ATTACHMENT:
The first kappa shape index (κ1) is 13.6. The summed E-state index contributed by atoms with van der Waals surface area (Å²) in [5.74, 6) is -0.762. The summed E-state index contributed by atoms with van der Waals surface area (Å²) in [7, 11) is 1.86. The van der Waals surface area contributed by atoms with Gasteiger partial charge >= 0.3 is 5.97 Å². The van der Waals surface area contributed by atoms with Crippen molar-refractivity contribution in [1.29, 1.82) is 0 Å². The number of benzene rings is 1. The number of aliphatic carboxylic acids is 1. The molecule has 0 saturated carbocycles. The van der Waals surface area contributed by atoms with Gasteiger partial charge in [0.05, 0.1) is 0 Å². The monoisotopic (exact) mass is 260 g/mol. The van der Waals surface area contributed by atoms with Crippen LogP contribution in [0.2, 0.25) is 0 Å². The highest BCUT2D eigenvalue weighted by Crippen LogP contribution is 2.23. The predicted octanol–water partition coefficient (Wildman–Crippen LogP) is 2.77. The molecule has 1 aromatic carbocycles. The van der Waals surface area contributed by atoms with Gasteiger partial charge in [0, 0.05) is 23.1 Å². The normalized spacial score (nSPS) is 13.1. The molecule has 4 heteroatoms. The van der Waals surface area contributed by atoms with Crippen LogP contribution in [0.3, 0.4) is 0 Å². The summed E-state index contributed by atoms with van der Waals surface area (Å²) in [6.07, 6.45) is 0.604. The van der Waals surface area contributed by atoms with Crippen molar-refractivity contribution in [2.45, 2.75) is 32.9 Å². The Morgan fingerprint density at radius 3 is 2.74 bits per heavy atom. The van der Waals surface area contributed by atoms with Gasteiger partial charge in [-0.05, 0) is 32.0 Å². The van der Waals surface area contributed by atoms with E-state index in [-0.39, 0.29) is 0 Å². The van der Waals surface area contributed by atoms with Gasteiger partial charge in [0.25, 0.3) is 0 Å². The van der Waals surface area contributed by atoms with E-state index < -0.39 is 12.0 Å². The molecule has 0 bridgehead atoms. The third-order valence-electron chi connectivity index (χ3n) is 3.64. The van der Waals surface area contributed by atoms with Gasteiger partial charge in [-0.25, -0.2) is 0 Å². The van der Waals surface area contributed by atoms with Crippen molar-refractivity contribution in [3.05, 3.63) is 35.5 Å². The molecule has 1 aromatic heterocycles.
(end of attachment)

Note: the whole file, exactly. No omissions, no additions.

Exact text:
The first kappa shape index (κ1) is 13.6. The summed E-state index contributed by atoms with van der Waals surface area (Å²) in [5.74, 6) is -0.762. The summed E-state index contributed by atoms with van der Waals surface area (Å²) in [7, 11) is 1.86. The van der Waals surface area contributed by atoms with Gasteiger partial charge >= 0.3 is 5.97 Å². The van der Waals surface area contributed by atoms with Crippen molar-refractivity contribution in [1.29, 1.82) is 0 Å². The number of benzene rings is 1. The number of aliphatic carboxylic acids is 1. The molecule has 0 saturated carbocycles. The van der Waals surface area contributed by atoms with Gasteiger partial charge in [0.05, 0.1) is 0 Å². The monoisotopic (exact) mass is 260 g/mol. The van der Waals surface area contributed by atoms with Crippen LogP contribution in [0.2, 0.25) is 0 Å². The highest BCUT2D eigenvalue weighted by Crippen LogP contribution is 2.23. The predicted octanol–water partition coefficient (Wildman–Crippen LogP) is 2.77. The molecule has 1 aromatic carbocycles. The van der Waals surface area contributed by atoms with Gasteiger partial charge in [0, 0.05) is 23.1 Å². The normalized spacial score (nSPS) is 13.1. The molecule has 4 heteroatoms. The van der Waals surface area contributed by atoms with Crippen LogP contribution in [0.3, 0.4) is 0 Å². The summed E-state index contributed by atoms with van der Waals surface area (Å²) in [6.07, 6.45) is 0.604. The van der Waals surface area contributed by atoms with Crippen molar-refractivity contribution in [2.45, 2.75) is 32.9 Å². The Morgan fingerprint density at radius 3 is 2.74 bits per heavy atom. The van der Waals surface area contributed by atoms with Gasteiger partial charge in [-0.05, 0) is 32.0 Å². The van der Waals surface area contributed by atoms with E-state index in [-0.39, 0.29) is 0 Å². The van der Waals surface area contributed by atoms with Gasteiger partial charge in [0.25, 0.3) is 0 Å². The van der Waals surface area contributed by atoms with E-state index < -0.39 is 12.0 Å². The molecule has 0 bridgehead atoms. The third-order valence-electron chi connectivity index (χ3n) is 3.64. The van der Waals surface area contributed by atoms with Gasteiger partial charge in [-0.25, -0.2) is 0 Å². The van der Waals surface area contributed by atoms with Crippen molar-refractivity contribution in [3.05, 3.63) is 35.5 Å². The molecule has 1 aromatic heterocycles.